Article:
A programme to test the use of goal-line technology in football has been extended by a year, after none of the ten systems trialled last month met the criteria set by Fifa.
The systems were presented to the International Football Association Board last week at its annual meeting to review the sport's laws. But while snoods were banned and vanishing spray was approved, the assembled panelists couldn't agree whether the technology had scored or not.
Testing will continue, however, and the results of which will once again be presented at next year's
fixture Board meeting.
It's interesting to note that Sony today announced the acquisition of Hawk-Eye, a company specialising in technology for close-call decisions. Hawk-Eye - well known for its implementation in snooker, tennis and cricket - wasn't one of the ten technologies involved in the Fifa test, but its inventor, Paul Hawkins, last week publicly claimed Fifa would like Hawk-Eye to be included.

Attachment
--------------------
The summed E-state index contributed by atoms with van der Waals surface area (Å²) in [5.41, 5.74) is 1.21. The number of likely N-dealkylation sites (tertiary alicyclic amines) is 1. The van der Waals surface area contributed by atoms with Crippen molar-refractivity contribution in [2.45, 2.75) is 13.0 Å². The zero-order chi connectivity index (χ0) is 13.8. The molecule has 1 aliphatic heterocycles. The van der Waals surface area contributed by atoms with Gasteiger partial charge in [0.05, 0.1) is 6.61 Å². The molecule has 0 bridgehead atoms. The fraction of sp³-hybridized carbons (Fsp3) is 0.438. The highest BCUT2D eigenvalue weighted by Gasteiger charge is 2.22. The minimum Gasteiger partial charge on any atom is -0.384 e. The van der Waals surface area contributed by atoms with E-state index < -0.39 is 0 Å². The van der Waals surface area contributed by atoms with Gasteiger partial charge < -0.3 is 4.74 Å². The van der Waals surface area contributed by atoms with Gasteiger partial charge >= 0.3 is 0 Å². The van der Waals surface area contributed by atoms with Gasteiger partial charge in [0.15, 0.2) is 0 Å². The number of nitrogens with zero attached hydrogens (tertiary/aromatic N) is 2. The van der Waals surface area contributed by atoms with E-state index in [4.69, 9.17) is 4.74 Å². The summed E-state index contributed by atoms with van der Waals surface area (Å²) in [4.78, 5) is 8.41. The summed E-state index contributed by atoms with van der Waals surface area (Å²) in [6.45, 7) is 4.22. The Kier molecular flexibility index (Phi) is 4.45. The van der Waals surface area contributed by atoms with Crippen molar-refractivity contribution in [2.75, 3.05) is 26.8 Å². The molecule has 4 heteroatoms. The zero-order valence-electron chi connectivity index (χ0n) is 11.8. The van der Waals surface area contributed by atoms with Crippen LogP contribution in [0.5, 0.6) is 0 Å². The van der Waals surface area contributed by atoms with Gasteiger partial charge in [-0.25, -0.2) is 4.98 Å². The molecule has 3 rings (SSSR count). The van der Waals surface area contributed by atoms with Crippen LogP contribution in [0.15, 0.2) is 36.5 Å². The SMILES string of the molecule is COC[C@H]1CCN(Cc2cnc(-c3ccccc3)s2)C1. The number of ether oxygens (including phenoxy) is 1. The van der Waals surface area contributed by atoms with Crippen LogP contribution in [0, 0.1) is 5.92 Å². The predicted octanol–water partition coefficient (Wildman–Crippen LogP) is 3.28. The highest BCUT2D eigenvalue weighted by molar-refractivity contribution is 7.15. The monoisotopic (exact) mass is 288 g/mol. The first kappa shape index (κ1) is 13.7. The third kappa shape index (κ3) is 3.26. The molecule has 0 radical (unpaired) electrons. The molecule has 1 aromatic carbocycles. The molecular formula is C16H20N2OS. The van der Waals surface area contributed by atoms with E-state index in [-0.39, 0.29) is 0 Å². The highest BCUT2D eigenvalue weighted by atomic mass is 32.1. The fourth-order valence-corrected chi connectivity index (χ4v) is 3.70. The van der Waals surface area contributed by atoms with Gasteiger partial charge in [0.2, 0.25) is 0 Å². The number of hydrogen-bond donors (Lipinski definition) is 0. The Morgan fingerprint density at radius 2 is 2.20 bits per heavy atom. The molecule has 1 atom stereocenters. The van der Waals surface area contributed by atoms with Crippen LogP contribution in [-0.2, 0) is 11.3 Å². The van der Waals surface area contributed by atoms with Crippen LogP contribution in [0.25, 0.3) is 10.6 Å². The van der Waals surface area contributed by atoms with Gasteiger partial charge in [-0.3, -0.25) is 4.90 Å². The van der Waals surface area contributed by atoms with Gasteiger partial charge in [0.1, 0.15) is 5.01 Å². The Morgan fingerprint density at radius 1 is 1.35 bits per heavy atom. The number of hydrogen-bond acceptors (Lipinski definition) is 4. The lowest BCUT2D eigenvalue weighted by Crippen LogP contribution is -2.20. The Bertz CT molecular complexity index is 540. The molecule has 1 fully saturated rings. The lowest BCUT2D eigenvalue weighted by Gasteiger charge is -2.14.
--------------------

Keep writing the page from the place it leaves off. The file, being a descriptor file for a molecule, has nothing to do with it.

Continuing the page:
According to Hawkins, no proper guidelines have been set for what constitutes a pass or a fail in the technology trials. Fifa has only mandated that a decision must be reached within a second, with the result instantly transmitted to the referee.
"What is 100 per cent correct? Is it a centimetre or a millimetre [over the goal line]? Fifa would need to work through these details so it was a fair test for everyone involved," he said.
Hawkins said the cost of development isn't worthwhile unless such details made fully clear. Perhaps with Sony's money behind the company, Hawk-Eye will take a punt. ®